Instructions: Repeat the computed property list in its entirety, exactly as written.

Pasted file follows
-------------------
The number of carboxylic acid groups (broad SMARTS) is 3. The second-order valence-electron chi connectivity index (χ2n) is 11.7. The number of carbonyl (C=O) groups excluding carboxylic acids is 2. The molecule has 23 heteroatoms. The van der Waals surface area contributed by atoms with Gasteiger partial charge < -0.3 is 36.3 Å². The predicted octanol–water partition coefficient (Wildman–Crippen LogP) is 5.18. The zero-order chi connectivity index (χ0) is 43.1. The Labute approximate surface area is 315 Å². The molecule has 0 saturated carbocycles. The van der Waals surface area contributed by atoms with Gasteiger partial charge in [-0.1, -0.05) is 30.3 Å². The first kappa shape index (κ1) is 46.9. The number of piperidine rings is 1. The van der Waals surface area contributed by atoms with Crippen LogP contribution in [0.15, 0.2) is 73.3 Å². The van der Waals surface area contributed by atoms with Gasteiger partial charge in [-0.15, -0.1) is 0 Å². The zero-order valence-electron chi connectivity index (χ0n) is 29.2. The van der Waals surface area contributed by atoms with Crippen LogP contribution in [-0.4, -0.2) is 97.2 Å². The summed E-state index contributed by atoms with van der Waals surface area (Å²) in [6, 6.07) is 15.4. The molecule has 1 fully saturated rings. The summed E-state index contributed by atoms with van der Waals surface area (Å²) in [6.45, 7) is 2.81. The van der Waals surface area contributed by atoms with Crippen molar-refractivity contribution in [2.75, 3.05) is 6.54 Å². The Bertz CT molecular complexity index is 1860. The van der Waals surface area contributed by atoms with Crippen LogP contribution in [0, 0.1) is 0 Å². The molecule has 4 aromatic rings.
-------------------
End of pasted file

The number of carboxylic acid groups (broad SMARTS) is 3. The second-order valence-electron chi connectivity index (χ2n) is 11.7. The number of carbonyl (C=O) groups excluding carboxylic acids is 2. The molecule has 23 heteroatoms. The van der Waals surface area contributed by atoms with Gasteiger partial charge < -0.3 is 36.3 Å². The predicted octanol–water partition coefficient (Wildman–Crippen LogP) is 5.18. The zero-order chi connectivity index (χ0) is 43.1. The Labute approximate surface area is 315 Å². The molecule has 0 saturated carbocycles. The van der Waals surface area contributed by atoms with Gasteiger partial charge in [-0.1, -0.05) is 30.3 Å². The first kappa shape index (κ1) is 46.9. The number of piperidine rings is 1. The van der Waals surface area contributed by atoms with Crippen LogP contribution in [0.15, 0.2) is 73.3 Å². The van der Waals surface area contributed by atoms with Gasteiger partial charge in [-0.15, -0.1) is 0 Å². The zero-order valence-electron chi connectivity index (χ0n) is 29.2. The van der Waals surface area contributed by atoms with Crippen LogP contribution in [-0.4, -0.2) is 97.2 Å². The summed E-state index contributed by atoms with van der Waals surface area (Å²) in [6, 6.07) is 15.4. The molecule has 1 fully saturated rings. The summed E-state index contributed by atoms with van der Waals surface area (Å²) in [6.45, 7) is 2.81. The van der Waals surface area contributed by atoms with Crippen molar-refractivity contribution in [2.75, 3.05) is 6.54 Å². The Bertz CT molecular complexity index is 1860. The van der Waals surface area contributed by atoms with Crippen LogP contribution in [0, 0.1) is 0 Å². The molecule has 4 aromatic rings.